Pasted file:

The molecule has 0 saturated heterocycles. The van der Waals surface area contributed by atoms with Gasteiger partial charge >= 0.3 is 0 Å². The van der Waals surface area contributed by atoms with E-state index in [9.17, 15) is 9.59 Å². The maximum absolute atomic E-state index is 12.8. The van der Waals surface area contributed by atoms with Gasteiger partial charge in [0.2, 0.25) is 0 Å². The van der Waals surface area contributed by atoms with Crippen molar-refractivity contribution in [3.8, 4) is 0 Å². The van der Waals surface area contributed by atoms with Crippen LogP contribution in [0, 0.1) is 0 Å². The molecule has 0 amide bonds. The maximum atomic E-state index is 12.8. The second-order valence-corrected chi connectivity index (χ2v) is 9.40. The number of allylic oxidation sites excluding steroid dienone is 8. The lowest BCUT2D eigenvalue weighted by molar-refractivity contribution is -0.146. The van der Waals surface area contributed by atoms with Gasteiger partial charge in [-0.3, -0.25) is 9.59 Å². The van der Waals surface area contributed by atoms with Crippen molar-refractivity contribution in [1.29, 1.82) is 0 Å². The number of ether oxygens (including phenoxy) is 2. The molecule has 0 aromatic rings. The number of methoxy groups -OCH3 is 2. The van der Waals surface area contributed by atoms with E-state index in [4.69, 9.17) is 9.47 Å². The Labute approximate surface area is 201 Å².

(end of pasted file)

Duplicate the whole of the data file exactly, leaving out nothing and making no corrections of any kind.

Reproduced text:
The molecule has 0 saturated heterocycles. The van der Waals surface area contributed by atoms with Gasteiger partial charge >= 0.3 is 0 Å². The van der Waals surface area contributed by atoms with E-state index in [9.17, 15) is 9.59 Å². The maximum absolute atomic E-state index is 12.8. The van der Waals surface area contributed by atoms with Gasteiger partial charge in [0.2, 0.25) is 0 Å². The van der Waals surface area contributed by atoms with Crippen molar-refractivity contribution in [3.8, 4) is 0 Å². The van der Waals surface area contributed by atoms with Crippen LogP contribution in [0, 0.1) is 0 Å². The molecule has 0 amide bonds. The maximum atomic E-state index is 12.8. The second-order valence-corrected chi connectivity index (χ2v) is 9.40. The number of allylic oxidation sites excluding steroid dienone is 8. The lowest BCUT2D eigenvalue weighted by molar-refractivity contribution is -0.146. The van der Waals surface area contributed by atoms with Gasteiger partial charge in [-0.3, -0.25) is 9.59 Å². The van der Waals surface area contributed by atoms with Crippen molar-refractivity contribution in [1.29, 1.82) is 0 Å². The number of ether oxygens (including phenoxy) is 2. The molecule has 0 aromatic rings. The number of methoxy groups -OCH3 is 2. The van der Waals surface area contributed by atoms with E-state index in [4.69, 9.17) is 9.47 Å². The Labute approximate surface area is 201 Å².